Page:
There were more sad departures from The Australian last week, and the week before. You will not have read much about redundancies and job losses at News Corp this year, save for some infantile gloating from “ideological” enemies on social media.
Source: Chris Kenny, News Corp
Cue the violins: ABC needs to put its trivial troubles into perspective
Why? It is not major news and the focus of those still working is to knuckle down and try to do more with less. Commercial realities cannot be denied, we can only adapt and innovate to deal with them. The confluence of structural, cyclical and pandemic challenges in this year of COVID-19 have presented widespread pain across the industry.
From Buzzfeed to Bauer magazines, from Channel 10 to the Seven Network, and from the Gawler Bunyip to the Sunraysia Daily, the
In a cruel irony, demand for content has never been higher — with so much happening here and abroad, the thirst for information is insatiable. But monetising eyeballs in the digital age is even harder in a recession.
Against this backdrop it is galling to see taxpayer-funded executives and journalists at our public broadcasters use their taxpayer-funded platforms to complain about modest savings — a funding freeze they have had two years to plan for and which amounts to a two per cent cut in real terms. Cue the violins.
Last Wednesday the ABC news website ran the potential loss of 250 ABC jobs as the main story of the day, even though this is from a workforce of more than 4000 and will likely be achieved through voluntary redundancies over three years. The following day Qantas axed 6000 jobs.
The conceit of ABC journalists is hard to stomach at a time like this. Annabel Crabb tweeted about how Australians would have been misled if they had to rely on commercial radio for coronavirus news rather than the ABC; yet it was the ABC and Norman Swan that led the charge on erroneous and catastrophist pandemic predictions that fuelled hysteria.
Likewise Crabb, Leigh Sales and others have enlisted bushfire coverage to justify funding demands. But useful news coverage by the ABC has been constantly interspersed with misleading climate change angles as the public broadcaster has used the summer tragedy to advance an ideological cause.
The ABC is funded to provide a national network to cover news such as the bushfires. Yet they use the fact that they provide that service as a justification to demand more funding — it is a circular and self-obsessed logic.
When you hear some politicians claim the ABC doesn’t care about regional Australia, remember the facts: no media organisation does more to cover the whole country than the ABC. Don’t take my word – here’s the late National Party leader & champion for regional
In a stunning demonstration of the organisation’s disconnect from the mainstream it serves, the ABC has failed to place its own minor budget pressures within the context of a nation (and a world) confronted by pandemic-induced recession. Its own lack of financial constraint is difficult to fathom. Head of ABC news Gaven Morris is paid more than $600,000 and the managing director’s salary tops $1m. Waste and indulgence is everywhere.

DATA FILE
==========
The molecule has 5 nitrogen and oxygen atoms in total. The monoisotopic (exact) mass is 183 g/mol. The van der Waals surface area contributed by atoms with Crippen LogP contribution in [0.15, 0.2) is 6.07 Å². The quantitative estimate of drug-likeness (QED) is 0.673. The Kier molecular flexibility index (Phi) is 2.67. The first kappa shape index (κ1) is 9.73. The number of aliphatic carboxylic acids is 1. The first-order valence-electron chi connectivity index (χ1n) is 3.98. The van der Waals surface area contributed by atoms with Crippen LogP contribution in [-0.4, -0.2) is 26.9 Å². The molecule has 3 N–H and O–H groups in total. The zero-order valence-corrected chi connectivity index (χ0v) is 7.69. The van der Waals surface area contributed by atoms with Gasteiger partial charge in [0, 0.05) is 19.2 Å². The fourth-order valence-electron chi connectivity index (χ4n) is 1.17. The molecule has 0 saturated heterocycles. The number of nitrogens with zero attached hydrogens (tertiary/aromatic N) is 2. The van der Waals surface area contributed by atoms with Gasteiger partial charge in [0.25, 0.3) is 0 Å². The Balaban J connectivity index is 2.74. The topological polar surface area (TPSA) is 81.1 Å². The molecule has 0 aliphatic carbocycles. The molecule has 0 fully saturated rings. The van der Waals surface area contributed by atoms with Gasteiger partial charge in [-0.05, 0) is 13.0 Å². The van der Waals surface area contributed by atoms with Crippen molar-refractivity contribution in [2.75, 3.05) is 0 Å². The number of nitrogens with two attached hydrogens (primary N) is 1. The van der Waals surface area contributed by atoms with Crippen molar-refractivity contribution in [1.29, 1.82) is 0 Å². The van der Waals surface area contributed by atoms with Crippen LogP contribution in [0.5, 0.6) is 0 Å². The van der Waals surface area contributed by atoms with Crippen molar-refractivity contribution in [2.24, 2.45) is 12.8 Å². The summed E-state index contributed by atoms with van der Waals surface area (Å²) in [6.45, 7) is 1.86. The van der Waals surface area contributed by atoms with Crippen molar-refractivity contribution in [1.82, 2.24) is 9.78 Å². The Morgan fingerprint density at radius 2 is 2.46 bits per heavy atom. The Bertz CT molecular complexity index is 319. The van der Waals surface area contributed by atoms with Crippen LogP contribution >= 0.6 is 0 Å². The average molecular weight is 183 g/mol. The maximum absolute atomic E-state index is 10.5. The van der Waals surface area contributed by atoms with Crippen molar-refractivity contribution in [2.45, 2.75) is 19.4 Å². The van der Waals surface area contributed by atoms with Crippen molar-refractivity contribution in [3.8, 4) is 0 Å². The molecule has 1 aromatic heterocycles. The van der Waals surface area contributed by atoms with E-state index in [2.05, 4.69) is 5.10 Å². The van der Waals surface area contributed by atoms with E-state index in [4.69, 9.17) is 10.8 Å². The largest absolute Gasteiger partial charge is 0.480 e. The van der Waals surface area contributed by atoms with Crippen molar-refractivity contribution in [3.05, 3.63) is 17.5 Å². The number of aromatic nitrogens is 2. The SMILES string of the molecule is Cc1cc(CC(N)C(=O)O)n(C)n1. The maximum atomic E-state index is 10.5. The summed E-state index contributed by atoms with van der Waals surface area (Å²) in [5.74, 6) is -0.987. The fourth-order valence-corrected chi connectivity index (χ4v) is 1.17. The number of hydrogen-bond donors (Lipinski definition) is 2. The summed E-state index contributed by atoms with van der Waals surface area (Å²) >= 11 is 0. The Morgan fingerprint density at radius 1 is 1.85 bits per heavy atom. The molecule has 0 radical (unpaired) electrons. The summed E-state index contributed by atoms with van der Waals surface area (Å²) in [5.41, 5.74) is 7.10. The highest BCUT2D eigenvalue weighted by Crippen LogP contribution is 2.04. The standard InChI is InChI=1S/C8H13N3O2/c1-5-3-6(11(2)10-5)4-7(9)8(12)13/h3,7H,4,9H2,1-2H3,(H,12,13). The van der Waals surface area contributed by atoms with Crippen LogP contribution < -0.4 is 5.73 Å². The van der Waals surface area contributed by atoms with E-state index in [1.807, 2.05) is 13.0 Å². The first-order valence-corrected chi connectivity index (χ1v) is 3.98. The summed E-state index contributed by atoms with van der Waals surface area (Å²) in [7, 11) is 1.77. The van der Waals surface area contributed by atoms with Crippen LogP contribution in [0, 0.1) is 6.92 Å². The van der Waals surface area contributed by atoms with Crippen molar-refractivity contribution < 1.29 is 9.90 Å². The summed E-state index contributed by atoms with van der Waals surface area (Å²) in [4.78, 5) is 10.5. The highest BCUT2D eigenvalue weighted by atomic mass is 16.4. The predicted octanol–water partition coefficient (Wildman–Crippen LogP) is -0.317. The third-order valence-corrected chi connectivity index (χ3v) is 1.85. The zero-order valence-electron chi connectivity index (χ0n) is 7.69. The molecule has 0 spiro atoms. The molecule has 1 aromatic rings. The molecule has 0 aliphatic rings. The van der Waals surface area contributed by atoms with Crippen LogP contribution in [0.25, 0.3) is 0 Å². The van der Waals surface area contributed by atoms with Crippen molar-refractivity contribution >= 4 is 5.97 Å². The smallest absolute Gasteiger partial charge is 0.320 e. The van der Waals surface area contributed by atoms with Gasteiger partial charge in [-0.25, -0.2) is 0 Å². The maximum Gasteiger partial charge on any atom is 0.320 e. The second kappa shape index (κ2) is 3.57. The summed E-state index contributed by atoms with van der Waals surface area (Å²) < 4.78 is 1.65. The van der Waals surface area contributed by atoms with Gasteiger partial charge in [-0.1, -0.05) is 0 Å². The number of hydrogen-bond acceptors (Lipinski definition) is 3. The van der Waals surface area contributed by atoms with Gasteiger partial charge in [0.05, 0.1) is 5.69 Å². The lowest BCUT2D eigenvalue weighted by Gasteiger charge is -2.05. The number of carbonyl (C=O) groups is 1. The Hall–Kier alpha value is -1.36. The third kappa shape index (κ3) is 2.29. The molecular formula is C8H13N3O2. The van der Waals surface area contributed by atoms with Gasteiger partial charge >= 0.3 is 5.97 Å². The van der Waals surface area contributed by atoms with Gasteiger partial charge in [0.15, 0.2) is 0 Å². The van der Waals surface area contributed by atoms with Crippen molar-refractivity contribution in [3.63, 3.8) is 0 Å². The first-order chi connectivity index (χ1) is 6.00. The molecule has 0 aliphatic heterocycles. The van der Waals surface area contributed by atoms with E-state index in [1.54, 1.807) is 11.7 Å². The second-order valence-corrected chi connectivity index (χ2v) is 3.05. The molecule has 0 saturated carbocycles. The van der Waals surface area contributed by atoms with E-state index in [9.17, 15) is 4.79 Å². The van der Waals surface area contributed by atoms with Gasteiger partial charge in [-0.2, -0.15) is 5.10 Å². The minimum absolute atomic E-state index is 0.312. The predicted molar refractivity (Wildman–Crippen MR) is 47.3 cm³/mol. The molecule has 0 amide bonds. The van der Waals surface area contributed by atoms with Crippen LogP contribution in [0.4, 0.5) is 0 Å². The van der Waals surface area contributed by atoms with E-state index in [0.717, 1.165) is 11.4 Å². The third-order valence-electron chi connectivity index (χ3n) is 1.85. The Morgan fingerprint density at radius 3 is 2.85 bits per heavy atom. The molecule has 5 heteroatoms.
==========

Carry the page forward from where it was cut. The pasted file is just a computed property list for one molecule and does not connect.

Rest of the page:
Former ABC stalwart Barrie Cassidy — who has tweeted about “ideologically driven funding cuts” — was brought back from retirement for an interview series that was apparently beyond the wit of any of the 4230 people still drawing an annual salary. Likewise, when then part-time presenter Kerry O’Brien wanted to interview Paul Keating it somehow could not be produced within the resources of a communications behemoth with a billion-dollar budget; instead the ABC paid O’Brien’s production company.
The public broadcaster is replete with lifers and people whose spouses, partners and children are employed in the same organisation — and they wonder why diversity is a problem. And still, as we know, a plurality of ideas eludes them.
“The relentless funding cuts are now biting into bone,” wrote The Drum host Julia Baird on Facebook last week. “This will impact our ability to hold the powerful accountable and carve space for voices not heard, stories not told. We are all gutted.” The piety and self-interest are staggering from people who must know what is going on in the real world.
Maybe in some instances they could do more with less. Perhaps a staff of 10 and a salary of close to $250,000 for a host is too high a price to pay for 15 minutes a week of Media Watch, especially when Paul Barry has turned it into a deceptive and ideological rant. The 7.30 team produces only four programs a week.
David Speers has gone from hosting at least 10 hours of high-quality television a week at SkyNews (plus debates and special projects) to a one-hour, weekly Insiders program. He could host 7.30, Q&A and Insiders every week and still not be as busy as he was at SkyNews.
The ABC has given a higher priority to quantity of platforms rather than quality of content. Resources are not their problem but rather their resourcefulness.
We know bureaucracies are self-perpetuating and unremittingly introspective, but the ABC should not be inflicting their angst on audiences. After a week of journalists arguing their own interests, Insiders really lived up to its name on Sunday with three of the four commentators on the ABC payroll, and the Communications Minister Paul Fletcher being grilled about ABC funding.
ABC radio host Patricia Karvelas finished the program with a final bit of special pleading in which she seemed to suggest that trimming ABC funding would damage the nation. “Journalism matters and accountability matters,” Karvelas said. True enough. But why then should the ABC never be accountable?